Guides Watches

Watches with the Most Innovative and Unusual Time Displays

The Trilobe Une Folle Journee

In any mechanical watch the movement is in motion. If you remove the hands you still require some other component that will move or rotate as a result of the motion works. The watches in focus here have harnessed this motion in order to display time in a variety of different ways. Some like the A.Lange & Sohne Zeitwerk, make reading time easier. Others arguably make it harder, yet are visually more impressive time displays than hands pointing at a set of numbered markers.

MB&F M.A.D Editions MAD1

MB&F MAD Editions MAD1 Red

Max Busser, the founder of MB&F is one of the most highly regarded watchmakers of his generation. His watches range from the sublime to the ridiculous and MB&F are responsible for crafting some of the most technically complicated watches you’ve ever seen. These ‘machines’ as MB&F call them aren’t cheap. They produce around 350 watches a year with the many sporting 6 figure price tags.

Max has always wanted his watches to be enjoyed by all, but the nature of their craftsmanship and engineering means large production numbers aren’t possible. Therefore, in 2021 MB&F launched the M.A.D Editions MAD1 with a sub £3,000 price tag. The purpose of the MAD1 was to bring the craziness of MB&F to the watch world at an affordable price point.

The original MAD1 had a blue dial and was gifted to frends of MB&F as a thank you. The inability to buy one of these caused such a storm that Max and team decided to release red and subsequent green dial versions for sale via a lottery system.

MB&F MAD Editions MAD1 Green

Take a look at the dial of the MAD1 and you’d be forgiven if you couldn’t figure out how to tell time at all. In the usual place of hands you only see a battle axe rotor which looks like it would be more at home in a Kill Bill movie. In Max’s usual non conforming style he’s taken a standard off the shelf Miyota movement, inverted it so it’s upside down, and then connected a high speed axe shaped rotor to charge the mainspring.

So, how do you tell the time? Not by looking at the dial. Look around the outer edge of the case and you will see two rotating rings that cover the circumference of the watch. The top ring shows numbers 1 – 12 to denote the hours, The bottom ring covers 0 – 60 to display time in minutes. The Miyota movement is connected to these two rings which rotate at the relevant speeds. Located on the side of the case is a small stainless steel marker which indicates the point from which you can read the time.

Having the time displayed through the side of the case rather than on the dial is unusual but not as bonkers as you might think. It means you can tell the time without having to turn your watch to see the dial. Glance at your watch whilst the dial is pointed away from you and you can still read the time.

A. Lange & Sӧhne Zeitwerk

A. Lange & Söhne Expand Zeitwerk

A. Lange & Söhne Zeitwerk with minute repeater and iconic digital time display

The Zeitwerk can be best described as the digital watch with a mechanical movement. It takes the simplicity of a digital time display, showing the time as static numerals, and combines it with the sophistication and elegance of A. Lange & Sӧhne’s L043.6 manual wound movement. In this regard the Zeitwerk is the perfect marriage of automatic watch making and digital display.

In order to understand how the Zeitwork’s time telling capability functions it’s important to understand what a jumping numeral is. A jumping numeral is a disk that sits underneath the dial usually with a small window to display a number written on said disk. Once a specified length of time has passed the disk ‘jumps’ to show the next numeral. The most common application of the jumping numeral can be seen via a date window. Once the time hits midnight the date disk jumps almost instantaneously to display the date of the new day.

This jumping action differs from the constant rotation of a watch hand. Consider a minute hand on a standard mechanical watch. The minute hand is constantly moving as the gears of the movement rotate. The minute hand doesn’t ‘jump’ to the next minute every 60 secs, instead it moves at the speed of a full rotation every 60 mins.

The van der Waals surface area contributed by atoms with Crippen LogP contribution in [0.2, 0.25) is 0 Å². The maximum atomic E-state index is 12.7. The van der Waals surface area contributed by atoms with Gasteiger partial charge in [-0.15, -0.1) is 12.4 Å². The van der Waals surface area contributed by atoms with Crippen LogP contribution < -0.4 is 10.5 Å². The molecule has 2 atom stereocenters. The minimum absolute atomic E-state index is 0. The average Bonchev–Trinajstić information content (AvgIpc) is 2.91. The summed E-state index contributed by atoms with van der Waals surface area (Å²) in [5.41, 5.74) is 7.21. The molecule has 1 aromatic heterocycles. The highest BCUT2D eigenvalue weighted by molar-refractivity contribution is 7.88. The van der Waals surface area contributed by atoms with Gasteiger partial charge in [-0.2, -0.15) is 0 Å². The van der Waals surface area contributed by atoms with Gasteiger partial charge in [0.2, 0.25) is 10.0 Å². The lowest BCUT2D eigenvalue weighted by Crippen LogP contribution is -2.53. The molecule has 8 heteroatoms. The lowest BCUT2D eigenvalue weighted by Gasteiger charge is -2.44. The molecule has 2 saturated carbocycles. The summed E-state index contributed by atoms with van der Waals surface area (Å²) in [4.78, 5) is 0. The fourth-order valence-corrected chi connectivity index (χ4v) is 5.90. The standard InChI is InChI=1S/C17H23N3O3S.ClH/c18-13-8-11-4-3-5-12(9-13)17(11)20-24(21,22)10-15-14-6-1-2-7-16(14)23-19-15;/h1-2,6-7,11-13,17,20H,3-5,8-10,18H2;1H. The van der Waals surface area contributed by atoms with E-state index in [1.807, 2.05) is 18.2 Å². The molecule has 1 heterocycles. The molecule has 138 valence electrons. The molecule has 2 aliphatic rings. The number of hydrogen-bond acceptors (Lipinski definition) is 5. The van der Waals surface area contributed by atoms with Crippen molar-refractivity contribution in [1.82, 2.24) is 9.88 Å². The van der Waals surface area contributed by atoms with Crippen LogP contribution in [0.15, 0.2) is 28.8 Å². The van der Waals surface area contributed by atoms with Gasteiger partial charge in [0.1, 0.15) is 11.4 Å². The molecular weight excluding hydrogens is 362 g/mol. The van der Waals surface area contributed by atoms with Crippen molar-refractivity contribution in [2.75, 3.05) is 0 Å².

A. Lange & Söhne Zeitwerk 142.025 142.031 (2)

The Zeitwerk’s specialised movement contains not 1 but 3 jumping numeral displays. On the left hand side of the dial you can see the window for the hours and on the right, the window for the minutes. The minutes window contains two jumping hours, one which changes every minute and the other which changes every 10 minutes.

At the traditional 6 o’clock position you have a small seconds sub dial. At the precise moment when the second hand hits the 60 mark the jumping numerals spring into action and the relevant displays jump to show the new time. Check your watch just before the hour and you can be treated to all 3 jumping numerals moving simultaneously.

Audemars Piguet Code 11.59 Starwheel

Audemars Piguet Code 11 59 Starwheel

The Starwheel is a relatively unknown and rarely used compilation. Mainly for the fact that it doesn’t actually improve the legibility of time keeping. Other brands have utilised the Starwheel or ‘wandering hours’ complication in the past but in 2022 Audemars Piguet revitalised it with the Code 11.59.

The Starwheel was first used by AP back in 1991 and as a compilation it is considered a piece of high horology but with little practical function. It’s really just watchmakers showing off. Its original inception was back in the 1600’s when Pope Alexander VII requested a clock that didn’t make a ticking sound.

With the Starwheel you have 3 rotating disks in the centre of the dial with seemingly random numbers. The 3 disks rotate as one single component and then each disk also rotates individually. The central rotor, on which all 3 disks are mounted, rotates every 3 hours. Each independent disk then completes a quarter turn every hour. Watching the dial in motion it looks balletic the way the disks rotate seemingly moving around each other. As a visual piece of entertainment the Code 11.59 is Oscar worthy.

Urwerk UR-100 Lightspeed
Urwerk UR-100 Lightspeed

Urwerk UR 100 Lightspeed

Once you get to grips with the Starwheel’s operation, reading the time display is actually relatively straightforward. At the top of the dial you have a minutes scale. In the centre you have the 3 black opaline disks with numbers. These numbers are your hours. The number that is currently at the top of the dial, pointing to the minutes scale, is the current hour. The image above shows the current time of 6:14. The Code 11.59 Starwheel is an advancement on the Audemars Piguet Starwheels of the 1990’s. The latest edition now comes complete with an additional central seconds hand, something that was missing from the originals.